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How traveling to Guyana changed me as a student

By Katie Burrell

I went on a trip out of the U.S. with the goal that I would learn to be brave and independent.

Having only left the country once before on a family cruise to Mexico, I knew I was missing out. As a completely unseasoned traveler, my worldview was sculpted from growing up in North Texas, moving back and forth to Oklahoma and a couple days in the most touristy spot of Mexico.

However, as a journalism student, I’ve made it a priority to diversify my friendships, read stories by other people about other places and cultures and to always look at the planet with an open mind. This mantra, albeit harmless, was insufficient. Reading and listening to others’ ideas and experiences can keep a student keen, but now I know life is learned best when experienced firsthand.

So, I spent two weeks in Guyana with five of my peers from the mass communication department, and five students I had never met before from the College of Health Professions at Texas State. I flew on a plane for the first time, in the aisle seat of course, from San Antonio, Texas to Miami, Florida and a major layover later I was in Trinidad/Tobago then to Georgetown, Guyana.

I experienced so many firsts within those 24 hours-my first plane ride, my first-time on the other side of the U.S., my first time meeting some of my trip mates and my first time feeling completely elated knowing that I had no idea what the next few days of my life would look like.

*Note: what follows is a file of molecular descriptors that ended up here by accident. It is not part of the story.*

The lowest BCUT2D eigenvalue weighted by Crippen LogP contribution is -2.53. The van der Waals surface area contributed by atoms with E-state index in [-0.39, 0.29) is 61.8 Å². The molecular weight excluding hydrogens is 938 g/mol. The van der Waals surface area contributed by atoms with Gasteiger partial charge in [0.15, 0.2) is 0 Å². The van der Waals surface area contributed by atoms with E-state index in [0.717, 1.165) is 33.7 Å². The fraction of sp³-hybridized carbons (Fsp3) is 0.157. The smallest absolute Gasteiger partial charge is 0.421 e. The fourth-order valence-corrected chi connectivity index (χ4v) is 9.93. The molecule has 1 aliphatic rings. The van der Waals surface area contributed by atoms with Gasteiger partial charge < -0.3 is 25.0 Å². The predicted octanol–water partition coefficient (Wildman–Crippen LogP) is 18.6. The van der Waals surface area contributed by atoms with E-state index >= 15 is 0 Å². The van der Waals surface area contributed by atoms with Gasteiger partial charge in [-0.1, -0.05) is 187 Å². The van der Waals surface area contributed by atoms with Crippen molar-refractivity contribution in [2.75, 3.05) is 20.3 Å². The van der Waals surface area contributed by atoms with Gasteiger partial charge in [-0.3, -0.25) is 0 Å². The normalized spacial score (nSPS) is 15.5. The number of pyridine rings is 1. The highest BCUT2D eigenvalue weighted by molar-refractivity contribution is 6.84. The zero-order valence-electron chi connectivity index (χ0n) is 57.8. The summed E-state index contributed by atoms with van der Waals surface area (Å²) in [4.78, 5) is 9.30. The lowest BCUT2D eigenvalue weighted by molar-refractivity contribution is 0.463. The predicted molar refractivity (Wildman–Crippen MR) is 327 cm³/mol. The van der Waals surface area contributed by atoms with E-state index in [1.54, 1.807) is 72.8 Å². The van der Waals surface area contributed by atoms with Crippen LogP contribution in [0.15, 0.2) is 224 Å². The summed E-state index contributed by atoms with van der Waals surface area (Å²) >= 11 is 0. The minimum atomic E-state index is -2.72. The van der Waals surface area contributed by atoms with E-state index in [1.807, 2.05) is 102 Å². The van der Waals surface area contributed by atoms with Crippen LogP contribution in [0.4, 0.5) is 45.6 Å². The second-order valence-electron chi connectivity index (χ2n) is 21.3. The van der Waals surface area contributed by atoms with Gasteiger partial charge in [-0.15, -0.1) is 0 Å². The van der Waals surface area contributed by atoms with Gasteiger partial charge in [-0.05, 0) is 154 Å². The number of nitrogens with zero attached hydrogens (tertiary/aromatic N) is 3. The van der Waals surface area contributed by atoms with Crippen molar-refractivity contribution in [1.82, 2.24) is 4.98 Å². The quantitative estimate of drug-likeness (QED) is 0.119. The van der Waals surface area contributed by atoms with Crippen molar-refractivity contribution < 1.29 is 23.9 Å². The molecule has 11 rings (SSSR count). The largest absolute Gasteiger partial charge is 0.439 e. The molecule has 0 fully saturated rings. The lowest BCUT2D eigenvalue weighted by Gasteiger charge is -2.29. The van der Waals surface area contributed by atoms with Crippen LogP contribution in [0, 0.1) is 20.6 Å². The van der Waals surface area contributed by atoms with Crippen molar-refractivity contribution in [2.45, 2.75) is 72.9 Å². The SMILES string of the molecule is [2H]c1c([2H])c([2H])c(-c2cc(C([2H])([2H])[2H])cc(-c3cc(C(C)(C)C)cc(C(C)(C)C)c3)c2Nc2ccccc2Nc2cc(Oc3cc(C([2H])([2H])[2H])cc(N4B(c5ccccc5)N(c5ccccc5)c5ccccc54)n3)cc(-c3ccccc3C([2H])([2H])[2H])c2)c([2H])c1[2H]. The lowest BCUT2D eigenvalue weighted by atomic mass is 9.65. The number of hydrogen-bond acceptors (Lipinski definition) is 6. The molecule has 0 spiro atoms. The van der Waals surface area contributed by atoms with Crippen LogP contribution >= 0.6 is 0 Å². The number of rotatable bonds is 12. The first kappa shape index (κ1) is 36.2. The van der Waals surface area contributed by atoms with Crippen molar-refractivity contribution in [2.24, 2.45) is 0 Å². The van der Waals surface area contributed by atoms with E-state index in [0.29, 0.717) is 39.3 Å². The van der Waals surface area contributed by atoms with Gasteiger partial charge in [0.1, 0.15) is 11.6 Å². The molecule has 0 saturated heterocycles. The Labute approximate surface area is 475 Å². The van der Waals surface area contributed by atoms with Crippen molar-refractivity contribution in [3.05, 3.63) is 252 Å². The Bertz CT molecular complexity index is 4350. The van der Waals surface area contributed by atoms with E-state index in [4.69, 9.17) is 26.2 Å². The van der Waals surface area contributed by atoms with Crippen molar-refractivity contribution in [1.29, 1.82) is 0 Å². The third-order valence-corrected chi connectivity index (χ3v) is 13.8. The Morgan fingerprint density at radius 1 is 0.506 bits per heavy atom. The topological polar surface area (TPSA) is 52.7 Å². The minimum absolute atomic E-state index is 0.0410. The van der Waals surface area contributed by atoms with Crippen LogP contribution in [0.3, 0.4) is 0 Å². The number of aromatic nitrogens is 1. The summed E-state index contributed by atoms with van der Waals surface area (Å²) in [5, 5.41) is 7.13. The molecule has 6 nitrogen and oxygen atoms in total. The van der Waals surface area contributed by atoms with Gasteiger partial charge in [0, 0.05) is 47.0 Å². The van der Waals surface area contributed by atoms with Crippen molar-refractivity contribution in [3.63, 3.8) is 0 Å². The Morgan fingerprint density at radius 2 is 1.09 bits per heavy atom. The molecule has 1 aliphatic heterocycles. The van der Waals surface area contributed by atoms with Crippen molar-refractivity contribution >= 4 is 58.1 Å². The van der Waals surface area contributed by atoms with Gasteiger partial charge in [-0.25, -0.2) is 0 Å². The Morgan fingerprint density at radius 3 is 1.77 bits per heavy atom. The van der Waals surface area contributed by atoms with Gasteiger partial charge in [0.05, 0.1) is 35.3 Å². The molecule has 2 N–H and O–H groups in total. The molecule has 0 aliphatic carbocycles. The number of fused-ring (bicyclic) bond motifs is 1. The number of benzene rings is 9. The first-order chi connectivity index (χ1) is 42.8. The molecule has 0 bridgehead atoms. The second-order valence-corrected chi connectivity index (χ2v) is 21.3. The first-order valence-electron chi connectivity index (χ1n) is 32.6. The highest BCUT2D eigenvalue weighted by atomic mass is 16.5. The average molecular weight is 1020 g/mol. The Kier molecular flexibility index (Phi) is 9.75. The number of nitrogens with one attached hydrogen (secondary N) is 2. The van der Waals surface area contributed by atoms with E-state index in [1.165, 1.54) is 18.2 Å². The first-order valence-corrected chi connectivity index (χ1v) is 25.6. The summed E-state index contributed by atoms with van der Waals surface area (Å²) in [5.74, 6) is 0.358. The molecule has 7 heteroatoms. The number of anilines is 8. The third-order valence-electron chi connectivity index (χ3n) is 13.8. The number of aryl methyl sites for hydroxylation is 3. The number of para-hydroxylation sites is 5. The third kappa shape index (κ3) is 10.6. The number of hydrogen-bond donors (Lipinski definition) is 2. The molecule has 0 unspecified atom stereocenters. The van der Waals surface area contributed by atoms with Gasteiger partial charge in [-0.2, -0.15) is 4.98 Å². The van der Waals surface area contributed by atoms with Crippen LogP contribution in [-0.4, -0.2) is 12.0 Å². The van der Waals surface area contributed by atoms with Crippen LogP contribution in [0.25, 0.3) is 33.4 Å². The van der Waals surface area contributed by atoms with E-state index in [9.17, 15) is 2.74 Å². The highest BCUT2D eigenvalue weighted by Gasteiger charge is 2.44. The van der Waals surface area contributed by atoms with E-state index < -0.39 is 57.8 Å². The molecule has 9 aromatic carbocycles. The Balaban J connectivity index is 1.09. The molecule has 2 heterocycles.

We got off the Caribbean Airlines plane and immediately stepped foot on black pavement, surrounded by darkness, stars and humidity. Straight through customs, baggage in tow, we were through the small airport and welcomed by a camera crew. I talked to fellow journalists for a quick online segment that was posted the next day, and squished myself into a van for a bumpy, and what felt like forever ride to Project Dawn. We stayed at Project Dawn, a large hostile in Liliendaal, Guyana for the majority of our trip.

Project Dawn is where I made spaghetti one night because we were too exhausted to go out. It’s also where I learned to play gin rummy, met a Canadian anesthesiologist, ate countless meals of chicken and rice and learned the value of being far away from home sometimes.

I wanted to be a more adventurous student. I wanted to consider myself a brave traveler and well-rounded journalist and I hope I am still on my way to be all of those things. But what I really learned on this trip, following students around in hospitals, interviewing locals and hanging out with school children was that my whole life is not in Texas. I discovered that I felt most at home when up late at night discussing sources with my roommate, fighting off mosquitos in the Guyana interior and laughing too loudly in a bumpy van.

My trip to Guyana was not easy and each day presented a new challenge but with the help of my peers I felt at home because I was thriving as a student. I learned firsthand what it really means to be open minded to the world and to myself. The culture of Guyana bears its similarities to the U.S. but is overall so different, and I’ve learned to embrace that.

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What Guyana taught me about my fears